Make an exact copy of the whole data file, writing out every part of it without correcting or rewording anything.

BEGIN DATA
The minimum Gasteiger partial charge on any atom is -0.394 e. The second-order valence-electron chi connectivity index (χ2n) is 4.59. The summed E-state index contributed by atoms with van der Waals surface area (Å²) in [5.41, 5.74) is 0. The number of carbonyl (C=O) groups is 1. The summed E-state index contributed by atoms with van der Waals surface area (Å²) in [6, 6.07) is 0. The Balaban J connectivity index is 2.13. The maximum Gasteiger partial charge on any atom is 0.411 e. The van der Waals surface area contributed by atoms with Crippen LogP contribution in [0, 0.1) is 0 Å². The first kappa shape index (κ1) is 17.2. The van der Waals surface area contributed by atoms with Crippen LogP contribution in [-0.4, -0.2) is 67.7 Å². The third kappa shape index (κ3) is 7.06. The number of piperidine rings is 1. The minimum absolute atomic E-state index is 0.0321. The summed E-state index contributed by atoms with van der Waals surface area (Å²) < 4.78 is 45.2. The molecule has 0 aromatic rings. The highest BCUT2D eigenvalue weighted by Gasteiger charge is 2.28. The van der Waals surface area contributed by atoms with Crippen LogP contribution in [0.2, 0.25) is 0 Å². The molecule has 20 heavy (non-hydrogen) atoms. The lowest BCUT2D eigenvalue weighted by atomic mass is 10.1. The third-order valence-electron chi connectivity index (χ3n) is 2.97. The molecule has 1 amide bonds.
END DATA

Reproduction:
The minimum Gasteiger partial charge on any atom is -0.394 e. The second-order valence-electron chi connectivity index (χ2n) is 4.59. The summed E-state index contributed by atoms with van der Waals surface area (Å²) in [5.41, 5.74) is 0. The number of carbonyl (C=O) groups is 1. The summed E-state index contributed by atoms with van der Waals surface area (Å²) in [6, 6.07) is 0. The Balaban J connectivity index is 2.13. The maximum Gasteiger partial charge on any atom is 0.411 e. The van der Waals surface area contributed by atoms with Crippen LogP contribution in [0, 0.1) is 0 Å². The first kappa shape index (κ1) is 17.2. The van der Waals surface area contributed by atoms with Crippen LogP contribution in [-0.4, -0.2) is 67.7 Å². The third kappa shape index (κ3) is 7.06. The number of piperidine rings is 1. The minimum absolute atomic E-state index is 0.0321. The summed E-state index contributed by atoms with van der Waals surface area (Å²) < 4.78 is 45.2. The molecule has 0 aromatic rings. The highest BCUT2D eigenvalue weighted by Gasteiger charge is 2.28. The van der Waals surface area contributed by atoms with Crippen LogP contribution in [0.2, 0.25) is 0 Å². The molecule has 20 heavy (non-hydrogen) atoms. The lowest BCUT2D eigenvalue weighted by atomic mass is 10.1. The third-order valence-electron chi connectivity index (χ3n) is 2.97. The molecule has 1 amide bonds.